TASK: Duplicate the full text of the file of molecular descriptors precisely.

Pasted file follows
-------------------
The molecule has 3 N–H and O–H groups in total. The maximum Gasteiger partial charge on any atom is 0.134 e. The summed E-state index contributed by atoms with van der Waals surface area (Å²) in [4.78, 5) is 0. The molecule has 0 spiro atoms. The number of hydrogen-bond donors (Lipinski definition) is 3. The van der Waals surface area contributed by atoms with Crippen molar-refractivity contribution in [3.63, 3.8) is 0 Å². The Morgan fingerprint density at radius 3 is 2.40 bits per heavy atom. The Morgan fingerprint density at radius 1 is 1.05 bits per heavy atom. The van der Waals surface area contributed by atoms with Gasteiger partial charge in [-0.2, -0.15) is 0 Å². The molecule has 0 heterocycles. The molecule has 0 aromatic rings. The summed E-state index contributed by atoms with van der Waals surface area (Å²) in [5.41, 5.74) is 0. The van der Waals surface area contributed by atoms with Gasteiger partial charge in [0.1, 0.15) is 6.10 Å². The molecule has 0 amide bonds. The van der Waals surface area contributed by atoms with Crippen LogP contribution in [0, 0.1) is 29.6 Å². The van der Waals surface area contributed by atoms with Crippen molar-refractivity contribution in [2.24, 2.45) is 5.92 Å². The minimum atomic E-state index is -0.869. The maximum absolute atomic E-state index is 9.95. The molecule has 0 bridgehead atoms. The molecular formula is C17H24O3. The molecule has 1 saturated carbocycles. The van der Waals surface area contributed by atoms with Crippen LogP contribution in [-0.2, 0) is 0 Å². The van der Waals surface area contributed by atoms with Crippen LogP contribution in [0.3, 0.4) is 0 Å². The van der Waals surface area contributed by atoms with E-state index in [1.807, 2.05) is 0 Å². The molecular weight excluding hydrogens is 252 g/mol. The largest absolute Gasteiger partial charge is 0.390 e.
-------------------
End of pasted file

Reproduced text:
The molecule has 3 N–H and O–H groups in total. The maximum Gasteiger partial charge on any atom is 0.134 e. The summed E-state index contributed by atoms with van der Waals surface area (Å²) in [4.78, 5) is 0. The molecule has 0 spiro atoms. The number of hydrogen-bond donors (Lipinski definition) is 3. The van der Waals surface area contributed by atoms with Crippen molar-refractivity contribution in [3.63, 3.8) is 0 Å². The Morgan fingerprint density at radius 3 is 2.40 bits per heavy atom. The Morgan fingerprint density at radius 1 is 1.05 bits per heavy atom. The van der Waals surface area contributed by atoms with Gasteiger partial charge in [-0.2, -0.15) is 0 Å². The molecule has 0 heterocycles. The molecule has 0 aromatic rings. The summed E-state index contributed by atoms with van der Waals surface area (Å²) in [5.41, 5.74) is 0. The van der Waals surface area contributed by atoms with Gasteiger partial charge in [0.1, 0.15) is 6.10 Å². The molecule has 0 amide bonds. The van der Waals surface area contributed by atoms with Crippen LogP contribution in [0, 0.1) is 29.6 Å². The van der Waals surface area contributed by atoms with Crippen molar-refractivity contribution in [2.24, 2.45) is 5.92 Å². The minimum atomic E-state index is -0.869. The maximum absolute atomic E-state index is 9.95. The molecule has 0 bridgehead atoms. The molecular formula is C17H24O3. The molecule has 1 saturated carbocycles. The van der Waals surface area contributed by atoms with Crippen LogP contribution in [-0.2, 0) is 0 Å². The van der Waals surface area contributed by atoms with Crippen LogP contribution in [0.3, 0.4) is 0 Å². The van der Waals surface area contributed by atoms with E-state index in [1.807, 2.05) is 0 Å². The molecular weight excluding hydrogens is 252 g/mol. The largest absolute Gasteiger partial charge is 0.390 e.